Advancing National Service

The National Science Foundation Is Looking for a Few Good Veterans

December 8, 2014
by
Menu
The National Science Foundation Is Looking for a Few Good Veterans
Army veteran Luis Morales presents his research at a Veterans Day celebration at the National Science Foundation's Washington headquarters, Nov. 5, 2014. Steve McNally/NSF
Thirty-seven fellowships were awarded to our nation's heroes.

Every year, the National Science Foundation (NSF) awards grants to help promising graduate students in the sciences and engineering fund their research and education for three years. Lately, the NSF has made encouraging diversity in science their highest priority — a mission that includes helping veterans who want to become scientists.

This year, 37 of the 2,000 NSF Graduate Research Fellowships were awarded to military veterans.

In addition to the fellowships, which include a $32,000 annual stipend and a $12,000 education allowance, the NSF makes its cyberinfrastructure resources available to some recipients and offers them the opportunity to collaborate with other scientists across the globe.

One recent fellowship winner is Luis Morales, an Army veteran who is earning his Ph.D. in physics from the University of Notre Dame in South Bend, Ind. Last month, the NSF invited Morales and 10 other veteran scientists to Washington D.C. for a ceremony honoring their contributions to science, technology, engineering and math, giving them a chance to meet each other and discuss how to attract more veterans to careers in science.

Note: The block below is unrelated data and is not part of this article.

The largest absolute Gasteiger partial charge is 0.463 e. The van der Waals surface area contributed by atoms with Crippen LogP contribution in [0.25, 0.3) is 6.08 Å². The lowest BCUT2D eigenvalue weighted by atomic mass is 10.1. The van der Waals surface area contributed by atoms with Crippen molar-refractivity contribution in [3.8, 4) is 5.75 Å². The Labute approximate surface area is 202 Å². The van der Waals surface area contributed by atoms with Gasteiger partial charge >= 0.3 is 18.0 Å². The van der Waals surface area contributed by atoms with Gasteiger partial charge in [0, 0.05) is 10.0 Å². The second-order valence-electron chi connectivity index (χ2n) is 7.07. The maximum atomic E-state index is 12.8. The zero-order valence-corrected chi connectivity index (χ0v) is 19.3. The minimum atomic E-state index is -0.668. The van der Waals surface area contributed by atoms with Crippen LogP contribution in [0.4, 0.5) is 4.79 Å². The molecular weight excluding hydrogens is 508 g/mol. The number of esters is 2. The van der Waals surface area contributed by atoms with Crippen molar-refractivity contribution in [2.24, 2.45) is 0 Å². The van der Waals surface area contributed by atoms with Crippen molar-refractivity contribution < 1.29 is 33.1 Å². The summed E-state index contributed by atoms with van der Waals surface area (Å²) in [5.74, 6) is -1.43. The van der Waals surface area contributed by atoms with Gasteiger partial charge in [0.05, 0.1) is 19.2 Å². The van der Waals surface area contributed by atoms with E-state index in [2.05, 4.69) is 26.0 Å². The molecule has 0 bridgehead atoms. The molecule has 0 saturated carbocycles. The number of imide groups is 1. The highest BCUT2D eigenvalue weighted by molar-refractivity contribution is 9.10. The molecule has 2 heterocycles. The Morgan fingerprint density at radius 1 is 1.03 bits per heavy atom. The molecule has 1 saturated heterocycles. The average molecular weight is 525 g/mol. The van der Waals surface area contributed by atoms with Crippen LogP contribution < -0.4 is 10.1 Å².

“Throughout the day, we [talked] about the relationship between veterans and the sciences,” Morales tells the Notre Dame Observer. “We’re not traditional students. Many of us start schooling with families. It can be a struggle to manage this financially and time wise.”

Morales continues, “I wasn’t in a science field when I was in the military. I just had this drive to do it. I followed my heart. I took all the opportunities that were given to me.”

Morales is currently studying reactions in the sun with the use of the St. GEORGE Recoil Separator at Notre Dame. (St. GEORGE stands for “Strong Gradient Electro-magnet Online Recoil separator for capture Gamma ray Experiments.”)

Of participating in the NSF event in D.C., Morales says, “It made me happy to see the NSF trying to reach out to veterans and relate to our struggles. It made me feel like they were genuinely interested in helping future veterans with interests in science pursue them.”

Comments